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missing braces around initializer warning

I couldn't find an anser on google...The following code is a tiny made-up example showing the problem I am looking at, at work.

I have a struct:
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  1. struct door_t {
  2.   BOOL color;
  3.   BOOL size;
  4.   char    name[4];
  5.   char    keys[10];
  6. }
  7.  
  8. struct door_t knobs = { 
  9. 0, //color
  10. 0, //size
  11. "", //name[0]
  12. "", //name[1]
  13. "", //name[2]
  14. "", //name[3]
  15. "" //keys[100]
  16. };
  17.  
The warnings are:
warning: missing braces around initializer
warning: (near initialization for 'knobs.name')
warning: missing initializer
warning: (near initialization for 'knobs.keys')

Can someone look at this with me and explain what the missing braces are please?
Nov 25 '08 #1
9 18390
boxfish
469 Expert 256MB
You need a semicolon after the declaration of your struct.
Hope this helps.
Edit:
I see that was probably not what was causing the problem.
The way you are initializing name is just wrong. You can initialize it to four spaces, like this:
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  1. struct door_t knobs = {
  2. 0,
  3. 0,
  4. "    ",
  5. "",
  6. };
or four nulls:
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  1. struct door_t knobs = {
  2. 0,
  3. 0,
  4. "\0\0\0\0",
  5. "",
  6. };
and you can do it like this:
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  1. struct door_t knobs = {
  2. 0,
  3. 0,
  4. {' ', ' ', ' ', ' '},
  5. "",
  6. };
But you can't initialize it like four separate members of the struct, and you can't initialize it with four strings, and you can't initialize it with empty characters.
Hope this helps.
Nov 26 '08 #2
UPDATED CODE:

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  1.  struct door_t {
  2.    BOOL color;
  3.    BOOL size;
  4.    char    name[4];
  5.    char    keys[10];
  6.  };
  7.  
  8.  struct door_t knobs = { 
  9.  0, //color
  10.  0, //size
  11.  "", //name[0]
  12.  "", //name[1]
  13.  "", //name[2]
  14.  "", //name[3]
  15.  "" //keys[100]
  16.  };
  17.  
Nov 26 '08 #3
boxfish
469 Expert 256MB
Sorry about the incorrect diagnosis of your problem. I hope my edit clears things up.
Nov 26 '08 #4
@boxfish
Thank you for your help - I didn't know that at all...
Nov 26 '08 #5
or four nulls:
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  1. struct door_t knobs = {
  2. 0,
  3. 0,
  4. "\0\0\0\0",
  5. "",
  6. };
Hi - I went with four nulls....but I kept getting the "missing braces" warning until I did this:
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  1. {"\0\0\0\0"},
  2.  
It shut the compiler warning up but is that combination of characters okay?

Thanks!
Nov 26 '08 #6
boxfish
469 Expert 256MB
I'm not sure why the braces shut up the compiler. Try three nulls instead of four, because like any other string, this one will get a null tacked on the end; my bad. Anyway, to fill up your string with nulls, you can just use an empty string, "", and I'm pretty sure that will initialize it to nulls. And if you do it like this:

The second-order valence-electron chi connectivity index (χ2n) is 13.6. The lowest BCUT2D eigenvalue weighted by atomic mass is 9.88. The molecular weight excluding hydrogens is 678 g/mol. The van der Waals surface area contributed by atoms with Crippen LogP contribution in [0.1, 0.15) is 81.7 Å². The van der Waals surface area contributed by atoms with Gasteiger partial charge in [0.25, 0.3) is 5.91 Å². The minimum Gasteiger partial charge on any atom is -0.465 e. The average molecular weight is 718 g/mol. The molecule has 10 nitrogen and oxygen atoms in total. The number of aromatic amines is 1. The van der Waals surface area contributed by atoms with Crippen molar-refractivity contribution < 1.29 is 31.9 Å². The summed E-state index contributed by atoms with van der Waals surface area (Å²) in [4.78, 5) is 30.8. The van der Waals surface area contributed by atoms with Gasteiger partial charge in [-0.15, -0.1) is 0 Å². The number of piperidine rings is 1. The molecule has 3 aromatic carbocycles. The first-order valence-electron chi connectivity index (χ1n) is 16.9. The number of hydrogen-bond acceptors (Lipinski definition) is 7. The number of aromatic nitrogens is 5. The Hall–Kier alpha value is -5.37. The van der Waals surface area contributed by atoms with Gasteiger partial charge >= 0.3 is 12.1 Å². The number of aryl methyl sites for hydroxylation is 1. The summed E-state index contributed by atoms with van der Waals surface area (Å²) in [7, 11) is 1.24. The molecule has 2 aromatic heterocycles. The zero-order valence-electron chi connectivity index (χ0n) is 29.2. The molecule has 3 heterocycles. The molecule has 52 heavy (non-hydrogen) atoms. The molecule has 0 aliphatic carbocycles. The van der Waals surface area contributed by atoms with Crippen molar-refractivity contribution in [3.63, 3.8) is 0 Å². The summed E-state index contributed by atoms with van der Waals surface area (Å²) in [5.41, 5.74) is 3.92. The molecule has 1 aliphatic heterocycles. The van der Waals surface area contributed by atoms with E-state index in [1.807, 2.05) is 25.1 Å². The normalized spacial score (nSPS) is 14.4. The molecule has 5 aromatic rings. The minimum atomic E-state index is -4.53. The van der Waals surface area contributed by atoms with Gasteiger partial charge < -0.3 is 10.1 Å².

{'\0', '\0', '\0', '\0'}
it won't add the extra null.
Hope this helps.
Edit:
I have a faster keyboard, Banfa. :-p
Nov 26 '08 #7
Banfa
9,064 Expert Mod 8TB
I suspect the problem is that "\0\0\0\0" is an array of 5 characters (remember the implicit /0 added by the compiler at the end of the string) but name is only 4 characters long.

Not providing enough data is rarely a problem (the compiler just fills in with 0) but providing too much leaves the compiler wondering what you were talking about.

If name is a string then simply initialise it to "" an empty string. On the other hand it name is an array of 4 characters then initialise it with {'\0', '\0', '\0', '\0'} and on the other hand if name is actually an array of 4 numbers (in the range of a char) then initialise it with {0, 0, 0, 0}.
Nov 26 '08 #8
@Banfa

OH!!!!!!!!!!!! I just realized that the name array looks like this in the code:
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  1. char nameVal[MAX_VAL] [40];
  2.  

So it only goes away if I have the brackets:
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  1.  {""},
  2.  
but I don't know much about multi-dimension arrays in C... but it makes the struct initialization behave differently. Why is this?!?!? I would love to know.
Thanks!
Nov 26 '08 #9
donbock
2,422 Expert 2GB
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  1. char nameVal[MAX_VAL] [40];
  2.  
  3. /* Is equivalent to ... */
  4. typedef char NameString[40];
  5. NameString nameVal[MAX_VAL];
  6.  
That is, nameVal is an array of MAX_VAL buffers, each of which is 40 chars long.

In your initializer '{""}', the braces enclose the initializers for the MAX_VAL NameStrings. The double quotes enclose the initializer for the first NameString in the array. No initializers are provided for the remaining MAX_VAL-1 NameStrings.

Check what happens if you take out the double quotes, so the initializer is simply '{}'. I think that's legal. The result is an empty initializer (which defaults to initial value of all zeroes) that you need as a placeholder if there are initializers for subsequent fields in the structure.

I generally avoid multidimensional arrays because they almost always engender some level of confusion on the programming team. Worse, the people who are most confused are commonly unaware of it.
Nov 26 '08 #10

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